Pygmalion by George Bernard Shaw

Published:  20th October 1994 (print)/1st August 2009 (audio) Goodreads badge
Publisher:
Dover Publications/Naxos Audio
Pages: 82/2 hrs and 36 minutes
Narrator: Anton Lesser, Lucy Whybrow, Geoffrey Palmer and cast
Format: Audiobook
Genre: Play
★   ★   ★ – 3 Stars

Professor Henry Higgins, a linguistic expert, takes on a bet that he can transform an awkward cockney flower seller into a refined young lady simply by polishing her manners and changing the way she speaks. In the process of convincing society that his creation is a mysterious royal figure, the Professor also falls in love with his elegant handiwork.

I adore the movie My Fair Lady which is the film version of this play and I loved that now having finally read the play on which it is based that it is virtually the exact same story. The main differences are the play brushes over a few scenes which are expanded in more detail in the film that might have only been a passing reference. This doesn’t take anything away from the play it was a curious observance, but from a production point of view it makes sense to limit your set locations.

Another comforting and familiar piece is Henry is just as much of a pig, even though Shaw has Henry admit he’s like that, and have other characters point out his issues, I can’t understand why he is so horrible. His selfishness and arrogance still make me want to punch him in the face.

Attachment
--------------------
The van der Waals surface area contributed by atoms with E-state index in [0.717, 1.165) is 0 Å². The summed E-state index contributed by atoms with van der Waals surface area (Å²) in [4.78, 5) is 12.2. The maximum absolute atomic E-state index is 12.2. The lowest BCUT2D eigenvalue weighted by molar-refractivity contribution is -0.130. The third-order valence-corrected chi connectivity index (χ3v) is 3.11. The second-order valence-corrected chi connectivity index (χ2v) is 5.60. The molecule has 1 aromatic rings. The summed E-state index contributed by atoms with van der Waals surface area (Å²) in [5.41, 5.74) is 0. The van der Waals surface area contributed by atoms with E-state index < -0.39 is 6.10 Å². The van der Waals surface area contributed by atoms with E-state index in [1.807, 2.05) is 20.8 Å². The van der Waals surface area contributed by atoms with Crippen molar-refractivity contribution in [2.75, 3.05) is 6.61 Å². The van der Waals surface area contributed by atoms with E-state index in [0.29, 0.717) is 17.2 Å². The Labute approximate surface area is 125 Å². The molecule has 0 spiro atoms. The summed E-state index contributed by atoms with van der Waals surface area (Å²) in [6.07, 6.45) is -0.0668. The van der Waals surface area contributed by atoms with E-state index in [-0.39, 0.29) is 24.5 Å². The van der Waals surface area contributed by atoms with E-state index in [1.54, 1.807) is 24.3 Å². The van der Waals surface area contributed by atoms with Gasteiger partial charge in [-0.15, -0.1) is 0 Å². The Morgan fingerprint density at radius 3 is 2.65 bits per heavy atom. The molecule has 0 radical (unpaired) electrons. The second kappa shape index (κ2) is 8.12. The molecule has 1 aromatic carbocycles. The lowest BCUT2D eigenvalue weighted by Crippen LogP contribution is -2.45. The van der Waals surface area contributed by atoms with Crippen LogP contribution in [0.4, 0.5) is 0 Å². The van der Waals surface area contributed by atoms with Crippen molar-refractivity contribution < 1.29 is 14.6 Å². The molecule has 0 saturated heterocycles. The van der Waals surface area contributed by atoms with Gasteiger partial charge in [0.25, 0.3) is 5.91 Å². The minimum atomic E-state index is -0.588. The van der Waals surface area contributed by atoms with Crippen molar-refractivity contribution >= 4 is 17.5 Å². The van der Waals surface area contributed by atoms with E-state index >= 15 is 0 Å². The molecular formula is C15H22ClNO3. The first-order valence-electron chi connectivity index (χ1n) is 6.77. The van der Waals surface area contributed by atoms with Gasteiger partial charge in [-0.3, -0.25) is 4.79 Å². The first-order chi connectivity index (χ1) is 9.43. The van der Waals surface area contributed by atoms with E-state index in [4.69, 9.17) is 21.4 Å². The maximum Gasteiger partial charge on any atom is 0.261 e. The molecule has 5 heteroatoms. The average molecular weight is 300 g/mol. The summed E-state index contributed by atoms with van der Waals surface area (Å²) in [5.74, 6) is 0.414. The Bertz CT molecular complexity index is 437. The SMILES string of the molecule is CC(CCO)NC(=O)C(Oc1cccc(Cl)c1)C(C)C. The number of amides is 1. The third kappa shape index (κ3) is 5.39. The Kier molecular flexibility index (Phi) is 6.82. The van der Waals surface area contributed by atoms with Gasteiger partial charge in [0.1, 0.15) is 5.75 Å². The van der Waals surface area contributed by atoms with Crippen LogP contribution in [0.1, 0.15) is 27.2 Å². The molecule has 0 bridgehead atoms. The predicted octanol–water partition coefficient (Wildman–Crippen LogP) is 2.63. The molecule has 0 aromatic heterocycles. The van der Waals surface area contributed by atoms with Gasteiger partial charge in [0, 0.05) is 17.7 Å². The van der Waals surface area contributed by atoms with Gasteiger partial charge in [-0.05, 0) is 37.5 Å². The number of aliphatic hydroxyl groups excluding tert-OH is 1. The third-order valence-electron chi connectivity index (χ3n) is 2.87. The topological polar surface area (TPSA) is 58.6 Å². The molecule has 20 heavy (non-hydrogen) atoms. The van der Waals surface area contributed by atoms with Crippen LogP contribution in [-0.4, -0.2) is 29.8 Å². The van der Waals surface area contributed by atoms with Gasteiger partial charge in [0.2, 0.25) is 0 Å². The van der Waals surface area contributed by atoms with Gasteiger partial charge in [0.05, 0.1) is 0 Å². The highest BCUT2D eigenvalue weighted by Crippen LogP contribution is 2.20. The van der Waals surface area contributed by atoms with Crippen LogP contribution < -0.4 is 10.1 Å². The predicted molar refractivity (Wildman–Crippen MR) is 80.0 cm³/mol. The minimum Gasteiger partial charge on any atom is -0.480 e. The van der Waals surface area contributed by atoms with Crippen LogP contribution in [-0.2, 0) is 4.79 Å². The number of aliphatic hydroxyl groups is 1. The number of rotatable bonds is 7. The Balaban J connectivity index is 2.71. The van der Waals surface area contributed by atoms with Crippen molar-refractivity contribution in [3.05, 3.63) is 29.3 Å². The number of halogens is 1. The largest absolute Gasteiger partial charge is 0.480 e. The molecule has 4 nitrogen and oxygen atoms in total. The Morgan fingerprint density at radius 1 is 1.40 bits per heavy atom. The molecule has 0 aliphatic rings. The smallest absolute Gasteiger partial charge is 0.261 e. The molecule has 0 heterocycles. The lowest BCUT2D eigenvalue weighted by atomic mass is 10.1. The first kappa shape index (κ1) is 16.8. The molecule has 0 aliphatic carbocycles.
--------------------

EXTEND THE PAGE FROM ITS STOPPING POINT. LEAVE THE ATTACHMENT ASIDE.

Other than that, I do love this story a lot. It is also a great play to experience as an audio because I got the different voice actors in my ear and while I had their voices I could picture Rex Harrison in my mind. I loved how the different accents and components of the story came to life it was like I was listening to the movie.

One of the parts that always resounded with me was when Eliza asks Henry what she is meant to do with herself now he’s finished with her. She has been made into a lady without a skillset to actually work in society as a “proper lady” and she is deemed too posh to return to where she’s come from. I felt it trapped Eliza into becoming reliant on Henry. Not to say they couldn’t remain friends, but he’s rebuilt her into someone she doesn’t know how to be and expects her to manage.

Which brings me to something I will never understand, where the romance element comes from in this play. I can maybe see Henry falling for Eliza and becoming reliant on her because he laments missing her, in his own way, and after all that time together you would grow accustomed to one another, but this I would not class as romance, even in 1927. Henry is too much of a pig and abusive for Eliza to want to be with him, she says so enough times. Good company and companionship might be the best they can give one another, with Colonial Pickering popping over occasionally as a third friend.

You can purchase Pygmalion via the following

QBD | Booktopia | Book Depository

Dymocks | WorderyAngus and Robinson

 Fishpond | Amazon | Amazon Aust | Audible

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